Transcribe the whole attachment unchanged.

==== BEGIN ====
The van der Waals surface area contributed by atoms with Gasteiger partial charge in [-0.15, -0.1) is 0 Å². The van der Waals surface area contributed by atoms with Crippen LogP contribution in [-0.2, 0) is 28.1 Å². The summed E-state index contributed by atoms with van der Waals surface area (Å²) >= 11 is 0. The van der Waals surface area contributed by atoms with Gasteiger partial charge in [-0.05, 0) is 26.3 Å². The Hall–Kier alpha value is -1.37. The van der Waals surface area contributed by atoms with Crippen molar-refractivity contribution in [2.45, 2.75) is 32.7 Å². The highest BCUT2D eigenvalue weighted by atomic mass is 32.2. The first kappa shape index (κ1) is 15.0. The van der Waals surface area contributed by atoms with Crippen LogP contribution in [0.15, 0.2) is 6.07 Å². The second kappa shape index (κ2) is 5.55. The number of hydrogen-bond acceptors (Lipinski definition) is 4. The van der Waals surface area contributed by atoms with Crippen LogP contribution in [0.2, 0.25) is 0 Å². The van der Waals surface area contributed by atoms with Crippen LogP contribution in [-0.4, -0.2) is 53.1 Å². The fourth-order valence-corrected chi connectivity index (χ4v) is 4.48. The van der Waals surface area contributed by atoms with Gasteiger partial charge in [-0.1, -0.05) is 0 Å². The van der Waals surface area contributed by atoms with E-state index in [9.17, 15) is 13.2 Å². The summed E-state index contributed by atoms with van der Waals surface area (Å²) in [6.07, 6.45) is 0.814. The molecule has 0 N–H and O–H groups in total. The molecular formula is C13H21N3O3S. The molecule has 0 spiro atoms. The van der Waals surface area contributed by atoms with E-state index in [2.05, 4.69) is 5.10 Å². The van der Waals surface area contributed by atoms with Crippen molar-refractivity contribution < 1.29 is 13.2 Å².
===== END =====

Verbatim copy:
The van der Waals surface area contributed by atoms with Gasteiger partial charge in [-0.15, -0.1) is 0 Å². The van der Waals surface area contributed by atoms with Crippen LogP contribution in [-0.2, 0) is 28.1 Å². The summed E-state index contributed by atoms with van der Waals surface area (Å²) >= 11 is 0. The van der Waals surface area contributed by atoms with Gasteiger partial charge in [-0.05, 0) is 26.3 Å². The Hall–Kier alpha value is -1.37. The van der Waals surface area contributed by atoms with Crippen molar-refractivity contribution in [2.45, 2.75) is 32.7 Å². The highest BCUT2D eigenvalue weighted by atomic mass is 32.2. The first kappa shape index (κ1) is 15.0. The van der Waals surface area contributed by atoms with Crippen LogP contribution in [0.15, 0.2) is 6.07 Å². The second kappa shape index (κ2) is 5.55. The number of hydrogen-bond acceptors (Lipinski definition) is 4. The van der Waals surface area contributed by atoms with Crippen LogP contribution in [0.2, 0.25) is 0 Å². The van der Waals surface area contributed by atoms with Crippen LogP contribution in [-0.4, -0.2) is 53.1 Å². The fourth-order valence-corrected chi connectivity index (χ4v) is 4.48. The van der Waals surface area contributed by atoms with Gasteiger partial charge in [-0.1, -0.05) is 0 Å². The van der Waals surface area contributed by atoms with E-state index in [9.17, 15) is 13.2 Å². The summed E-state index contributed by atoms with van der Waals surface area (Å²) in [6.07, 6.45) is 0.814. The molecule has 0 N–H and O–H groups in total. The molecular formula is C13H21N3O3S. The molecule has 0 spiro atoms. The van der Waals surface area contributed by atoms with E-state index in [2.05, 4.69) is 5.10 Å². The van der Waals surface area contributed by atoms with Crippen molar-refractivity contribution < 1.29 is 13.2 Å².